I have written before about using feathers from the Francolin to make spiders. These are very effective little patterns for use on the river when small stoneflys are hatching in the spring. It’s the smaller feathers from the breast on the skin that I have which provides the hackles for the spiders but it also has some larger feathers on the flanks of the bird and I decided to try and make some other patterns with them. I realise some of you are no doubt thinking ‘why does he keep using these strange materials’ but I got these feathers from Cookshill so they must be readily available.
The Francolin is a small bird that looks something like a partridge. There are lots of different species but the skin I own is from a Grey Francolin. The breast and flank feathers are a light creamy/sandy sort of colour with thin dark brown stripes. These wind to make lovely hackles so here are a couple of patterns to whet your appetites.
Francolin dry mayfly
Use the same method as you would for a Mosely May. Using yellow silk and a size 10 or 12 medium wire hook, I made the tails from moose mane fibres and the body from golden olive fur ribbed with red silk. I added a few legs made of knotted pheasant tail fibres dyed yellow. The hackles are a bright golden olive and a blue dun cock wound together and then a Francolin flank feather wound through them. Use figure of eight turns of tying silk to give the classic semi-circular hackle shape.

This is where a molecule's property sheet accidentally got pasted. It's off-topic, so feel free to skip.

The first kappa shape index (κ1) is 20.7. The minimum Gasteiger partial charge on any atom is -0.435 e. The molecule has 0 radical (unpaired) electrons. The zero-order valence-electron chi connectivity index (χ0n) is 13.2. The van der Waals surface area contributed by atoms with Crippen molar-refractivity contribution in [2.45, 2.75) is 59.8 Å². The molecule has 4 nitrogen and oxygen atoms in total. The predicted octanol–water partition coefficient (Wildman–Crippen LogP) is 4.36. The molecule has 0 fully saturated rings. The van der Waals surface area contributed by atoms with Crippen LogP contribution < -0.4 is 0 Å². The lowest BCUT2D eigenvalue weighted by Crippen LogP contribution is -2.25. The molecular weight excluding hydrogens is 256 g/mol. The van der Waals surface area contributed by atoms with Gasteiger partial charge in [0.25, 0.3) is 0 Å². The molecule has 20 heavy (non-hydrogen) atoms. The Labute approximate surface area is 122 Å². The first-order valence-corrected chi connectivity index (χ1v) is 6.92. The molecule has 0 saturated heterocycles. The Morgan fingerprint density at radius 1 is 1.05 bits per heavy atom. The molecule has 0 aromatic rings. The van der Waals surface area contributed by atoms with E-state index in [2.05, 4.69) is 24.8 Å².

A simple fly that is just a variant of the ever popular Octopus. Once again, yellow tying silk and a size 10 or 12 hook for this one. Make a tag of opal tinsel under a tuft of no. 10 Globrite floss for a tail. Bright yellow seal’s fur, (the brightest you can find) for the body ribbed with oval silver tinsel and a body hackle of a palmered badger cock. Shoulder hackle of a yellow GP rump feather over a lemon yellow cock hackle and a Francolin flank feather is then wound in front.
For hooks you can use anything from a medium to long shank in heavy wire. Black or brown tying silk works well for this fly. Make the body from copper tinsel. Rib it with some oval silver tinsel. Leave plenty of space at the eye for tying in about ten double knotted pheasant tail fibers as legs. Wings are a pair of feathers fron the back of the Francolin tied in to create a ‘V’ shape over the back of the fly. Now wind a long fibred red game cock hackle and in front of that a Francolin feather. Aim for an untidy, straggly look.
Very simple this one. Golden olive fur body ribbed with oval gold tinsel. GP tippet tails over a Globrite no.4 tag. A short fibred cock hackle dyed golden olive is palmered down the body and I tied in a few fibres of Guinea Fowl dyed bright blue as a beard before winding a Francolin feather at the head.
Then I went a bit mad and tied up some of these brutes which I guess are sort of loch ordie’s. Just a size 10 long shank hook, Francolin feathers wound to form the body and a light blue dun cock hackle at the front. Lough Carra, late on as the dark sets in, pulled back across the surface, that wake on the oily surface, who knows?